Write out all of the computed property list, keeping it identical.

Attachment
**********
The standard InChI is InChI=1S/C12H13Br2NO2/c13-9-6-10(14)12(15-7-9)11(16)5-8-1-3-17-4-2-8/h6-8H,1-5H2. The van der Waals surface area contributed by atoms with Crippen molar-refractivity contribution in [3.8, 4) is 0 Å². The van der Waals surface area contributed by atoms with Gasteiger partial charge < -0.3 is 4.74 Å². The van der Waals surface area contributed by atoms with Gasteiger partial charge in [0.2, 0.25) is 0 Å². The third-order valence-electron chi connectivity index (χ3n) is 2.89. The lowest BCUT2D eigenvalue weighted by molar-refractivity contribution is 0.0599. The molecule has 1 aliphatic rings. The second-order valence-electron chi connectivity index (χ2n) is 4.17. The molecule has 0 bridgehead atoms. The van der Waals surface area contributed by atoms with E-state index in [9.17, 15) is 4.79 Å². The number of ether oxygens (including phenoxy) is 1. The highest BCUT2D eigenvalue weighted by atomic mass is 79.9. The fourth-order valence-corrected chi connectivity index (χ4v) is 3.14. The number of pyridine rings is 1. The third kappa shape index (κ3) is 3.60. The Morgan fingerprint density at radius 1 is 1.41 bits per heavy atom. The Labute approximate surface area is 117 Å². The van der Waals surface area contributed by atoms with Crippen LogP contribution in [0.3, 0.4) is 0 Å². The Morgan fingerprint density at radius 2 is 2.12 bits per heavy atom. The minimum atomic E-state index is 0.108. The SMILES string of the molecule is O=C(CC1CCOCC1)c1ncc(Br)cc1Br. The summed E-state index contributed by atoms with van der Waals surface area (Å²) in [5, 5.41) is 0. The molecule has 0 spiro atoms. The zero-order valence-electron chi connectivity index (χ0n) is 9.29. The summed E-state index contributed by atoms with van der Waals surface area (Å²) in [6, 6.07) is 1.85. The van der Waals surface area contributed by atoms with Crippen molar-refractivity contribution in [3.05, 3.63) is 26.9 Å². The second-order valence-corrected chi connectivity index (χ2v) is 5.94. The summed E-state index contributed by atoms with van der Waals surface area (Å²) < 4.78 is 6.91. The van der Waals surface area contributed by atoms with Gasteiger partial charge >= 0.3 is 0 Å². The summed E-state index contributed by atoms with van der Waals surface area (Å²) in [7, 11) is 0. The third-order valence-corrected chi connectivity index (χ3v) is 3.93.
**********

The standard InChI is InChI=1S/C12H13Br2NO2/c13-9-6-10(14)12(15-7-9)11(16)5-8-1-3-17-4-2-8/h6-8H,1-5H2. The van der Waals surface area contributed by atoms with Crippen molar-refractivity contribution in [3.8, 4) is 0 Å². The van der Waals surface area contributed by atoms with Gasteiger partial charge < -0.3 is 4.74 Å². The van der Waals surface area contributed by atoms with Gasteiger partial charge in [0.2, 0.25) is 0 Å². The third-order valence-electron chi connectivity index (χ3n) is 2.89. The lowest BCUT2D eigenvalue weighted by molar-refractivity contribution is 0.0599. The molecule has 1 aliphatic rings. The second-order valence-electron chi connectivity index (χ2n) is 4.17. The molecule has 0 bridgehead atoms. The van der Waals surface area contributed by atoms with E-state index in [9.17, 15) is 4.79 Å². The number of ether oxygens (including phenoxy) is 1. The highest BCUT2D eigenvalue weighted by atomic mass is 79.9. The fourth-order valence-corrected chi connectivity index (χ4v) is 3.14. The number of pyridine rings is 1. The third kappa shape index (κ3) is 3.60. The Morgan fingerprint density at radius 1 is 1.41 bits per heavy atom. The Labute approximate surface area is 117 Å². The van der Waals surface area contributed by atoms with Crippen LogP contribution in [0.3, 0.4) is 0 Å². The Morgan fingerprint density at radius 2 is 2.12 bits per heavy atom. The minimum atomic E-state index is 0.108. The SMILES string of the molecule is O=C(CC1CCOCC1)c1ncc(Br)cc1Br. The summed E-state index contributed by atoms with van der Waals surface area (Å²) in [5, 5.41) is 0. The molecule has 0 spiro atoms. The zero-order valence-electron chi connectivity index (χ0n) is 9.29. The summed E-state index contributed by atoms with van der Waals surface area (Å²) in [6, 6.07) is 1.85. The van der Waals surface area contributed by atoms with Crippen molar-refractivity contribution in [3.05, 3.63) is 26.9 Å². The second-order valence-corrected chi connectivity index (χ2v) is 5.94. The summed E-state index contributed by atoms with van der Waals surface area (Å²) < 4.78 is 6.91. The van der Waals surface area contributed by atoms with Gasteiger partial charge >= 0.3 is 0 Å². The summed E-state index contributed by atoms with van der Waals surface area (Å²) in [7, 11) is 0. The third-order valence-corrected chi connectivity index (χ3v) is 3.93.